The Board meets today to consider a proposal to amend the auditing standards governing an audit firm's use of other audit firms. This comes up regularly in multi-national audits by firms of all sizes.
Last December, the Board adopted a rule that will provide public transparency on the significant extent to which such audits involve the work of other auditors beyond just the lead auditor who signs the audit opinion. Under that rule, registered firms will disclose information that will allow investors to see, for any particular audit, how much of the work was performed by other auditors.
The proposal before us today comes at the matter of other auditors from a different perspective – not one of ensuring transparency but one of ensuring appropriate involvement in that work by the lead auditor.
PCAOB-registered firms around the globe contribute audit work to each other's audits, and our existing auditing standards prescribe responsibilities for the lead auditor with respect to the work of other auditors.
Investors depend on the lead auditor to provide assurance that there are no material misstatements in audited financial statements or material weaknesses in internal control, no matter where those misstatements or weaknesses may reside.
In our inspections, we review audits in which the inspected firm served as the lead auditor and used other auditors. We often also review the inspected firm's work in audits in which it was not the lead auditor but played a role. That role can range from a full scope audit of a significant subsidiary, to certain selected procedures that the lead auditor specifies relating to a less significant component.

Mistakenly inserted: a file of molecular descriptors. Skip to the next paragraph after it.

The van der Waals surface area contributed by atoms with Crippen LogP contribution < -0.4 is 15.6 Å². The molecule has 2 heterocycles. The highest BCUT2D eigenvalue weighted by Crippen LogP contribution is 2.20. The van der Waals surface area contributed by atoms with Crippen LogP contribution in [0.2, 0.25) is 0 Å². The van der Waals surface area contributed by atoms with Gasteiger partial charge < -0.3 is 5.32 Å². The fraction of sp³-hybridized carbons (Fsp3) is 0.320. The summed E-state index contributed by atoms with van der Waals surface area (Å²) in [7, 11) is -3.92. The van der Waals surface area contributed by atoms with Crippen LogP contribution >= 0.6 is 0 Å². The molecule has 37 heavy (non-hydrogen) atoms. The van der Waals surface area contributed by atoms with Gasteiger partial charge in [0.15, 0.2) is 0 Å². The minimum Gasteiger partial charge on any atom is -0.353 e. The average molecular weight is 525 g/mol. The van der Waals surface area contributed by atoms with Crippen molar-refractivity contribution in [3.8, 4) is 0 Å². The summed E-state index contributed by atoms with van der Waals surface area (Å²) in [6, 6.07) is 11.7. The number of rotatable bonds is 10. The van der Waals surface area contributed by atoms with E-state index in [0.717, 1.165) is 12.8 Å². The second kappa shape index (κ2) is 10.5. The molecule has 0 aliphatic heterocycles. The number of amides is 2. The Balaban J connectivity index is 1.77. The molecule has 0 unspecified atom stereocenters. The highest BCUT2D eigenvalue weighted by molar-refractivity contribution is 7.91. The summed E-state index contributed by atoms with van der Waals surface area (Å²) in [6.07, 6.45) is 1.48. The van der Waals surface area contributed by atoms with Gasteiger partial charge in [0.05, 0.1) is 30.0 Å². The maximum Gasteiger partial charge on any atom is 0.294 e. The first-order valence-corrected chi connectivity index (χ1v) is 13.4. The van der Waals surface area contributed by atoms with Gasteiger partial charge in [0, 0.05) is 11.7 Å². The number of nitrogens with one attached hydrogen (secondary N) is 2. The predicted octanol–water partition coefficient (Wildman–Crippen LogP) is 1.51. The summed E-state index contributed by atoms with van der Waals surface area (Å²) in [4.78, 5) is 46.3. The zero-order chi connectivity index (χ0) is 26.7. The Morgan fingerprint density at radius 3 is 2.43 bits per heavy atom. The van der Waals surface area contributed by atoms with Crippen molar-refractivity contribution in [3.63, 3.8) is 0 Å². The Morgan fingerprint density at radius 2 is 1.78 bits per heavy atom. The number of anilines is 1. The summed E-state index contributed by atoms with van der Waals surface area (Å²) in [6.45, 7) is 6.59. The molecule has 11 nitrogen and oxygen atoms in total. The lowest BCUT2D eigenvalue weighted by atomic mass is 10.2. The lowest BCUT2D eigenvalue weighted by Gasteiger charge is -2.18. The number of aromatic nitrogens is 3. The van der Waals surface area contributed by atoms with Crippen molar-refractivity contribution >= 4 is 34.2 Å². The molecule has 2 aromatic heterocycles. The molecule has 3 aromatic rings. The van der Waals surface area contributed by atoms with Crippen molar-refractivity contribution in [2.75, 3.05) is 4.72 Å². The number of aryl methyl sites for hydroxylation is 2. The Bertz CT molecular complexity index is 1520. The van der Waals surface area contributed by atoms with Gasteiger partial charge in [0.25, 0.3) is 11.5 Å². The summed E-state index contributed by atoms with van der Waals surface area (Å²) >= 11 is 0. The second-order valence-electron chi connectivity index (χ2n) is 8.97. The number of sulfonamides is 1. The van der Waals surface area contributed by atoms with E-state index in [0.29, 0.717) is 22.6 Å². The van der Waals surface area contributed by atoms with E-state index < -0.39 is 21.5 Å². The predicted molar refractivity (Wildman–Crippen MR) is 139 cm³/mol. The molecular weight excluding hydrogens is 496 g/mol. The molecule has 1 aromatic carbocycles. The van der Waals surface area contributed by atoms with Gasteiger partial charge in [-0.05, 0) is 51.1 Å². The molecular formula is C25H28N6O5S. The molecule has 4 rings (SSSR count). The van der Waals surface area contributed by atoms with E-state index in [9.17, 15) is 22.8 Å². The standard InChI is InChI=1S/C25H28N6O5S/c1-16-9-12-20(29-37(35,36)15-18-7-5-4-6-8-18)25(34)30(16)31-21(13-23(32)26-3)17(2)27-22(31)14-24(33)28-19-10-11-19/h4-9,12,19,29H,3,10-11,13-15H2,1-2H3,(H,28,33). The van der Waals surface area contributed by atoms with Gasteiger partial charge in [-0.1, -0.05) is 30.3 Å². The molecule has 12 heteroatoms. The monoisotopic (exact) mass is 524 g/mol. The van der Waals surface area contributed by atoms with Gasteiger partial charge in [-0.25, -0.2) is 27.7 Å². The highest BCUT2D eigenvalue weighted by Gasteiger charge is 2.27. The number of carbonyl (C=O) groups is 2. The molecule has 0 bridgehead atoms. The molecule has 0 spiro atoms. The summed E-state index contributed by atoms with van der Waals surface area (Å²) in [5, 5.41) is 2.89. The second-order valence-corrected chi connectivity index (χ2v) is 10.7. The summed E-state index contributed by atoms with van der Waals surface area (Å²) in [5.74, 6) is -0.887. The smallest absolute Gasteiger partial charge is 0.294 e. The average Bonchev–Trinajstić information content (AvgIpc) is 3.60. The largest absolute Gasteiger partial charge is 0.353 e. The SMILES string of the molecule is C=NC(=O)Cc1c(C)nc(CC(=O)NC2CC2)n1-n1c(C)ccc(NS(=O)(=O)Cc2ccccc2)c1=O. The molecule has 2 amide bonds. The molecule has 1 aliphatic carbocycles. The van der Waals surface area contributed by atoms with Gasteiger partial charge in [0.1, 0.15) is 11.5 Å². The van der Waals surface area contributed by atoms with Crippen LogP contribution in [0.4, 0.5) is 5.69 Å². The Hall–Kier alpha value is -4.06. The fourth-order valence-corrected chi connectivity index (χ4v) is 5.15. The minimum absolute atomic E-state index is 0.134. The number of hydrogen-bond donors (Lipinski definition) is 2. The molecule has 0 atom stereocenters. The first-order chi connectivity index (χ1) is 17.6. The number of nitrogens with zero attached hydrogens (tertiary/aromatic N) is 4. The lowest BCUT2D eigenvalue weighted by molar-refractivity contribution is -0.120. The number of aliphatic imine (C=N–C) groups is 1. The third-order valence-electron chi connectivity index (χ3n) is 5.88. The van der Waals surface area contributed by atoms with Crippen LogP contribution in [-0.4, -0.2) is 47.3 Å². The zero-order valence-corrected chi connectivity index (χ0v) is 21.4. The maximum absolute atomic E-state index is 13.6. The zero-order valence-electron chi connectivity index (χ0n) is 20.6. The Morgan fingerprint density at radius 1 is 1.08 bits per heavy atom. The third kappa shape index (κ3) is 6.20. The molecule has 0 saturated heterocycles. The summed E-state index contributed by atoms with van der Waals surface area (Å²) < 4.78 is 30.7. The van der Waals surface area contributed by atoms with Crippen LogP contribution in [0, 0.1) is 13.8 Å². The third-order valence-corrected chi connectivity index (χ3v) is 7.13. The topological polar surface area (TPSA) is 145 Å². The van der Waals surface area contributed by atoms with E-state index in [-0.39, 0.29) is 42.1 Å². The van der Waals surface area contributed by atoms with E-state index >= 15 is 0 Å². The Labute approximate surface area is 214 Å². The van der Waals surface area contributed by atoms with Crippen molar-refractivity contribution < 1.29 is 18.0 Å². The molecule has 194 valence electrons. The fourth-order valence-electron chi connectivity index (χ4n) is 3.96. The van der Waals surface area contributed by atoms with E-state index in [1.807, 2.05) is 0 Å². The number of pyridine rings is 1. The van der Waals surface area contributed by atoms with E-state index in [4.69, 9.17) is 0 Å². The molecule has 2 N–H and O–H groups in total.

Our inspections have found that many engagement partners do a good job of overseeing and coordinating the work of the affiliate and other audit firms that participate in the audit. But our inspections also encounter engagements that are not well managed, as well as work performed by the other auditor that does not meet the objectives of that auditor's role in the audit.
Today's proposal is intended to require conduct by lead auditors that should result in a consistent level of quality assurance regarding other auditors' participation in in the audit. The proposal would direct the lead auditor's supervisory responsibilities to the areas of greatest risk, consistent with our risk assessment standards.
It would also require procedures that would cause the lead auditor to be more involved in the work of other auditors, through more communication, access to the other auditor's work papers, as well as more robust evaluation of the other auditor's qualifications and work.
I look forward to public comment on the proposal, including comment on the economic analysis that underpins the proposal.